Predicting the size and scope of economic activity for the nation, state and region is one of the more important roles played by university economists.
But 2008 is the kind of year that really tests economic forecasting.
The Bureau of Business Research just released its forecasts for Indiana and two regional labor markets. In total, we examined eight different data series and have stressed the performance of net employment and wages.
Our forecast is fairly optimistic. We predict job growth of about 1.6 percent and wage growth of 3.8 percent for 2008. Other forecasters in the state-many with considerable experience in Indiana-have lower projections.
All of the forecasts are worthy of thoughtful consideration and close monitoring by public officials. However, those managing public budgets have little choice but to cleave to the lowest credible projections.
Forecasts involve technical economic theory, large econometric or statistical models, reams of data and a healthy dose of judgment. In the end, all the forecasters will be wrong, but how wrong will we be-and in which direction? Here's why I think Indiana's economy will grow:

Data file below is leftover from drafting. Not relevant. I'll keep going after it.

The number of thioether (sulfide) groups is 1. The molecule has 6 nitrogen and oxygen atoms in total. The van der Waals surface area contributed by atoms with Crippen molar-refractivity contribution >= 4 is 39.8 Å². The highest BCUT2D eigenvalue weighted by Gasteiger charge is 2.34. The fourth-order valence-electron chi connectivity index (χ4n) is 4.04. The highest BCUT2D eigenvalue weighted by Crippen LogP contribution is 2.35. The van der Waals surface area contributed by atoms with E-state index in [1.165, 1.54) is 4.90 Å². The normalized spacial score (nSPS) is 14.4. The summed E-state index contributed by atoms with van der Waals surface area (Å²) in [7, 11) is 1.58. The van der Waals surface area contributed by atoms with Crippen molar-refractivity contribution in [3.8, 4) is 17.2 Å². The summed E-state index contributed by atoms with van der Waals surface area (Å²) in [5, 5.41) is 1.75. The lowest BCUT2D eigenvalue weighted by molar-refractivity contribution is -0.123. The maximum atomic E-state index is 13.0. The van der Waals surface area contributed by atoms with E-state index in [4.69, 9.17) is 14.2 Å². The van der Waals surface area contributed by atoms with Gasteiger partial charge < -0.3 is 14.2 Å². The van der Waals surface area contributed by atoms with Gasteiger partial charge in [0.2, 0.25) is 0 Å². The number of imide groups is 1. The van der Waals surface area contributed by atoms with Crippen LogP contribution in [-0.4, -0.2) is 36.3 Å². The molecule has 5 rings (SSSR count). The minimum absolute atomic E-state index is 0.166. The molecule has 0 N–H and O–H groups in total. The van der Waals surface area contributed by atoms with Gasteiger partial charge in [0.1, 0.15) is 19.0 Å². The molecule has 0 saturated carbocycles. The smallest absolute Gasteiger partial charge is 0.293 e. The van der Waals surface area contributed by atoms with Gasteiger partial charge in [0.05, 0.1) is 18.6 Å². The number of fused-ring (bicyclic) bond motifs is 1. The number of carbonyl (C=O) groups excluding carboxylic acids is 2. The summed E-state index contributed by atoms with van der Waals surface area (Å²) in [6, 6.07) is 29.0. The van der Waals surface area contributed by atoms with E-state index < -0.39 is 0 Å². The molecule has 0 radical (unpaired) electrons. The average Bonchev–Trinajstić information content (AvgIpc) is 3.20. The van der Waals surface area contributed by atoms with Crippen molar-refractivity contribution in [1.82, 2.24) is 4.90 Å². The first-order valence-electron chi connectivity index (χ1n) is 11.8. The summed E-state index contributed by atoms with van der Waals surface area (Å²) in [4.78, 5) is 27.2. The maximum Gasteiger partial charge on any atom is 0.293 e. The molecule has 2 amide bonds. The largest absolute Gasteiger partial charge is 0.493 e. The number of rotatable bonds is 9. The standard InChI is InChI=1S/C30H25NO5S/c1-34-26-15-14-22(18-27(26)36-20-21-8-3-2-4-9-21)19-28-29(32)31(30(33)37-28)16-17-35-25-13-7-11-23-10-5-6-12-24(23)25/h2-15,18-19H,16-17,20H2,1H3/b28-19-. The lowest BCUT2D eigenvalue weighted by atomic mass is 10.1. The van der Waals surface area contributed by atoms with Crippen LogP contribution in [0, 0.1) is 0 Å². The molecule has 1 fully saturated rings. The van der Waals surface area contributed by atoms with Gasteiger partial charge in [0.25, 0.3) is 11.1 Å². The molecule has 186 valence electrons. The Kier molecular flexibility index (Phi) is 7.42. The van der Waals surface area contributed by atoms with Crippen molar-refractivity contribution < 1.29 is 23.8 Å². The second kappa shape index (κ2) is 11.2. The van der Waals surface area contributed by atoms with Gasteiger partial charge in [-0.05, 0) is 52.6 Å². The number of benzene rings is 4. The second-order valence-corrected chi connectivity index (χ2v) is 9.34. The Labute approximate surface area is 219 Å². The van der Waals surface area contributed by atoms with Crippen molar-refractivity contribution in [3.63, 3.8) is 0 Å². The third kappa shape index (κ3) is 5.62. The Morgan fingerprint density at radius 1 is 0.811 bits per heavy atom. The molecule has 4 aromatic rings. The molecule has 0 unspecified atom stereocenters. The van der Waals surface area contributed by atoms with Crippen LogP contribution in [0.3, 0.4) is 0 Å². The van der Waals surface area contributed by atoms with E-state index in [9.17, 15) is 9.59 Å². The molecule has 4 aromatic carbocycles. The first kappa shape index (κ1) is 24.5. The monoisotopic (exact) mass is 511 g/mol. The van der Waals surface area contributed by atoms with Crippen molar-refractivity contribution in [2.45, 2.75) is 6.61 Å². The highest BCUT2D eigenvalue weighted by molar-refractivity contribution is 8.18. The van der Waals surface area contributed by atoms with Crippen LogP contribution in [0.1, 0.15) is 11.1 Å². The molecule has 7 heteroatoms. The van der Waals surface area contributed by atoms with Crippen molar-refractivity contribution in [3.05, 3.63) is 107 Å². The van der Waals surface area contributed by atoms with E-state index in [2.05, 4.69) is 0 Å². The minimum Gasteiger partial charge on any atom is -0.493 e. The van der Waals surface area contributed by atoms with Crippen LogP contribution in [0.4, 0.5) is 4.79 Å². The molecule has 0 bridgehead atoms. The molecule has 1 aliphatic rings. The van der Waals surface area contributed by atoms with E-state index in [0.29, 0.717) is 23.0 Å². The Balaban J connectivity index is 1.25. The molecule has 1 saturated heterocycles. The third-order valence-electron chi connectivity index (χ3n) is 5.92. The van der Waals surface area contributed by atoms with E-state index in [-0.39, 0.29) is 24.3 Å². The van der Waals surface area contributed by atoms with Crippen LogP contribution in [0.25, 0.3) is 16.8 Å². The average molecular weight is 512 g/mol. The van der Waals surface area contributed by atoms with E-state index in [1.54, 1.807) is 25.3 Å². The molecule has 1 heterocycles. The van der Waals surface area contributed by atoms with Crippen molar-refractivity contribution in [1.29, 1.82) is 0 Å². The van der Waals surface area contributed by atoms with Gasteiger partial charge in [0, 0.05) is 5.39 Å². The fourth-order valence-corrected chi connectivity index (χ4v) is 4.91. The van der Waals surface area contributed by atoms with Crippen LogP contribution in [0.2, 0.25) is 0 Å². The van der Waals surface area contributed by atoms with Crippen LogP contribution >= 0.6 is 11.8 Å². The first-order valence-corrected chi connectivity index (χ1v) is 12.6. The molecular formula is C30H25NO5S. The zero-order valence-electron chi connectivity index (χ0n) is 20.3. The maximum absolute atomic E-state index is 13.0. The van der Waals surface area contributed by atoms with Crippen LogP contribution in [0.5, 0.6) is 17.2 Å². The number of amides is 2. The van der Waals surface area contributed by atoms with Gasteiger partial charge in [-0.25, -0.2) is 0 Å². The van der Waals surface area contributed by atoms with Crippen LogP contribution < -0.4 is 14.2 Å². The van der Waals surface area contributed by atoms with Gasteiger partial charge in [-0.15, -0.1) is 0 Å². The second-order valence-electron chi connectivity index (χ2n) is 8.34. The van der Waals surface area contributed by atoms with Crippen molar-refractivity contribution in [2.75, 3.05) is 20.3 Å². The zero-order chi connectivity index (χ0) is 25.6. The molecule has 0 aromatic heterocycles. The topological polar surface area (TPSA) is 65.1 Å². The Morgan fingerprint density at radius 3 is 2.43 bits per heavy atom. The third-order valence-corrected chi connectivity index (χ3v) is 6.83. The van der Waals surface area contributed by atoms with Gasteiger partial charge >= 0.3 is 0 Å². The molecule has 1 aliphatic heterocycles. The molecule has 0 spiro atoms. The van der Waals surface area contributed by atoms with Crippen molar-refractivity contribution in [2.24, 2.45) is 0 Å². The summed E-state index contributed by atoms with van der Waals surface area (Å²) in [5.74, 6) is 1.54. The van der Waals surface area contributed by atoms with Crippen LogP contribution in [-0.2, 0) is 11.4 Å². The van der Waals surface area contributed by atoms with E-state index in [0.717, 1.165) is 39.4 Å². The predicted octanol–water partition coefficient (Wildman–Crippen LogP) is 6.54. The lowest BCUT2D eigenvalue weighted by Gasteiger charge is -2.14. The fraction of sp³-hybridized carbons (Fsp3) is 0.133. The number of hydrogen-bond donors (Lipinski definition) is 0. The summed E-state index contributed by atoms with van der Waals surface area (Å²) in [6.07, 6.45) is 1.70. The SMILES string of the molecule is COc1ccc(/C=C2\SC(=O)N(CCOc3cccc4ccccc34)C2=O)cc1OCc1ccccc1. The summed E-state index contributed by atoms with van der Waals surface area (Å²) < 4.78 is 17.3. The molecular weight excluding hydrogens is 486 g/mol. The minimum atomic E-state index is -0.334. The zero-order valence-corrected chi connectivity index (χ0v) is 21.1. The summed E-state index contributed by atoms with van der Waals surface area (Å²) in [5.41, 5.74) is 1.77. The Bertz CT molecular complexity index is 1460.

The fundamentals for the state's economy are in place: good tax policy, an educated work force and robust public infrastructure. Work must be done to keep us here, but right now we are especially healthy in comparison to our neighboring states. All the gloomy forecasts involve things that may happen.
The subprime mortgage meltdown has not spilled into Indiana. The major signal of a problem-rising interest rates-have not materialized. Few Hoosier banks have dabbled in the subprime markets, and even fewer hold significant at-risk securities. The damage to banks outside the state might be large, but seem unlikely to spill over to the broader economy for two reasons. First, few banks want to go into the real estate business and will refinance loans if they can be given some time. Second, policymakers have stepped in with modest proposals that will make the refinancing easier for borrowers and lenders.
Energy prices have remained high, but that has not prevented consumers and manufacturers from making 2007 a record year. Despite a lower consumer-confidence survey, Black Friday retail sales were 7.2-percent above those of last years', and November's retail sales were a whopping 1.6 percent above 2006's (due in part to a longer holiday season). The price of gas is annoyingly high, but that's the extent of the problem for most consumers.
Finally, the decline in the dollar makes U.S. exports far more attractive, motivates increased domestic consumption and limits imports-all of which will generate short-run increases in U.S. economic activity. This should make 2008 a record tourist and export year.
One thing all of us agree on is the hope we are all wrong and Indiana will grow much faster than we predict.
Hicks is director of the Bureau of Business Research at Ball State University. His column appears weekly. He can be reached at firstname.lastname@example.org.